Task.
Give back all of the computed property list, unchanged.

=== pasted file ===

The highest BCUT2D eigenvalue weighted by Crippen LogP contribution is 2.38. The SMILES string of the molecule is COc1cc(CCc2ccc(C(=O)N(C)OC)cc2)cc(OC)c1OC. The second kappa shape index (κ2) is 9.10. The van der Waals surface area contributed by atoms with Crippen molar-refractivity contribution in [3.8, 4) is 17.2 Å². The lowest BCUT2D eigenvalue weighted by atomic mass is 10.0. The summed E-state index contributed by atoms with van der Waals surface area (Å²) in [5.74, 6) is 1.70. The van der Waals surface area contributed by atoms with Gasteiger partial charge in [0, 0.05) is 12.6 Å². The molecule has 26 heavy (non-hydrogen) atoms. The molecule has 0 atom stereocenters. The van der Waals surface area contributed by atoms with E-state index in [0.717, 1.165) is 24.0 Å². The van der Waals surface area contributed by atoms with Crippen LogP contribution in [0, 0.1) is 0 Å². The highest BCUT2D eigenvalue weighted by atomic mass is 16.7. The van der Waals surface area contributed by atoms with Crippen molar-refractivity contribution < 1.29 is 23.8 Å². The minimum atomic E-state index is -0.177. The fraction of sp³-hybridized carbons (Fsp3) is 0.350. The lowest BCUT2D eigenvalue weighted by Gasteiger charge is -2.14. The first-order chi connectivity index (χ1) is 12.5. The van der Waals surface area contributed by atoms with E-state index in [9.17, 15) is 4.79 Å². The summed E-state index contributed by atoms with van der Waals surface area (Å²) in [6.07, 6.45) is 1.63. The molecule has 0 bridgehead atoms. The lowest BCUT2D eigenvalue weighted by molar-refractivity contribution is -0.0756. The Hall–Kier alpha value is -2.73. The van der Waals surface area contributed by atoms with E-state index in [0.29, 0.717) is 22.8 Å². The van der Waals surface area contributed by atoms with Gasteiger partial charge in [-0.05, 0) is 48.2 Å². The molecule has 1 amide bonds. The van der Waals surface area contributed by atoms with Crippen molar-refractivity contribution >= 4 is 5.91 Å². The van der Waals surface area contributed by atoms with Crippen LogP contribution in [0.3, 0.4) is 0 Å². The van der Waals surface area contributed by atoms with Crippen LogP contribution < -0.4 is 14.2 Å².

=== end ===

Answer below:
The highest BCUT2D eigenvalue weighted by Crippen LogP contribution is 2.38. The SMILES string of the molecule is COc1cc(CCc2ccc(C(=O)N(C)OC)cc2)cc(OC)c1OC. The second kappa shape index (κ2) is 9.10. The van der Waals surface area contributed by atoms with Crippen molar-refractivity contribution in [3.8, 4) is 17.2 Å². The lowest BCUT2D eigenvalue weighted by atomic mass is 10.0. The summed E-state index contributed by atoms with van der Waals surface area (Å²) in [5.74, 6) is 1.70. The van der Waals surface area contributed by atoms with Gasteiger partial charge in [0, 0.05) is 12.6 Å². The molecule has 26 heavy (non-hydrogen) atoms. The molecule has 0 atom stereocenters. The van der Waals surface area contributed by atoms with E-state index in [0.717, 1.165) is 24.0 Å². The van der Waals surface area contributed by atoms with Crippen LogP contribution in [0, 0.1) is 0 Å². The highest BCUT2D eigenvalue weighted by atomic mass is 16.7. The van der Waals surface area contributed by atoms with Crippen molar-refractivity contribution < 1.29 is 23.8 Å². The minimum atomic E-state index is -0.177. The fraction of sp³-hybridized carbons (Fsp3) is 0.350. The lowest BCUT2D eigenvalue weighted by Gasteiger charge is -2.14. The first-order chi connectivity index (χ1) is 12.5. The van der Waals surface area contributed by atoms with E-state index in [9.17, 15) is 4.79 Å². The summed E-state index contributed by atoms with van der Waals surface area (Å²) in [6.07, 6.45) is 1.63. The molecule has 0 bridgehead atoms. The lowest BCUT2D eigenvalue weighted by molar-refractivity contribution is -0.0756. The Hall–Kier alpha value is -2.73. The van der Waals surface area contributed by atoms with E-state index in [0.29, 0.717) is 22.8 Å². The van der Waals surface area contributed by atoms with Gasteiger partial charge in [-0.05, 0) is 48.2 Å². The molecule has 1 amide bonds. The van der Waals surface area contributed by atoms with Crippen molar-refractivity contribution >= 4 is 5.91 Å². The van der Waals surface area contributed by atoms with Crippen LogP contribution in [0.3, 0.4) is 0 Å². The van der Waals surface area contributed by atoms with Crippen LogP contribution < -0.4 is 14.2 Å².